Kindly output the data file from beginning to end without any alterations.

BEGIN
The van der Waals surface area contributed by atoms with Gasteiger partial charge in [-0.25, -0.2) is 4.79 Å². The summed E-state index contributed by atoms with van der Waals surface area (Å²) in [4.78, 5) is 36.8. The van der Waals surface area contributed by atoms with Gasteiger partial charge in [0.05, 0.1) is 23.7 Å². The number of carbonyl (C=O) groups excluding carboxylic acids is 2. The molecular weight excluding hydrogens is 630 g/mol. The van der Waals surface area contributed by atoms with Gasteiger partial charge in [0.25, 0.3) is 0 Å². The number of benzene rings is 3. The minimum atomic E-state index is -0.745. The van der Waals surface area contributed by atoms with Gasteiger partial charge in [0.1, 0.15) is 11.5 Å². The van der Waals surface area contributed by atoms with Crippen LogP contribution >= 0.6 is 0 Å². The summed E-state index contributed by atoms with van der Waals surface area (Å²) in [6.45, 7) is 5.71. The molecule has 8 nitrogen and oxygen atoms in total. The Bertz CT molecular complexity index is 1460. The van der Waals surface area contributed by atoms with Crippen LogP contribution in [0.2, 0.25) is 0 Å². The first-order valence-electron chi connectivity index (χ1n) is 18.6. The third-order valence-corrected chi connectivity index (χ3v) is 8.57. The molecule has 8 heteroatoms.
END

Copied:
The van der Waals surface area contributed by atoms with Gasteiger partial charge in [-0.25, -0.2) is 4.79 Å². The summed E-state index contributed by atoms with van der Waals surface area (Å²) in [4.78, 5) is 36.8. The van der Waals surface area contributed by atoms with Gasteiger partial charge in [0.05, 0.1) is 23.7 Å². The number of carbonyl (C=O) groups excluding carboxylic acids is 2. The molecular weight excluding hydrogens is 630 g/mol. The van der Waals surface area contributed by atoms with Gasteiger partial charge in [0.25, 0.3) is 0 Å². The number of benzene rings is 3. The minimum atomic E-state index is -0.745. The van der Waals surface area contributed by atoms with Gasteiger partial charge in [0.1, 0.15) is 11.5 Å². The van der Waals surface area contributed by atoms with Crippen LogP contribution >= 0.6 is 0 Å². The summed E-state index contributed by atoms with van der Waals surface area (Å²) in [6.45, 7) is 5.71. The molecule has 8 nitrogen and oxygen atoms in total. The Bertz CT molecular complexity index is 1460. The van der Waals surface area contributed by atoms with Crippen LogP contribution in [0.2, 0.25) is 0 Å². The first-order valence-electron chi connectivity index (χ1n) is 18.6. The third-order valence-corrected chi connectivity index (χ3v) is 8.57. The molecule has 8 heteroatoms.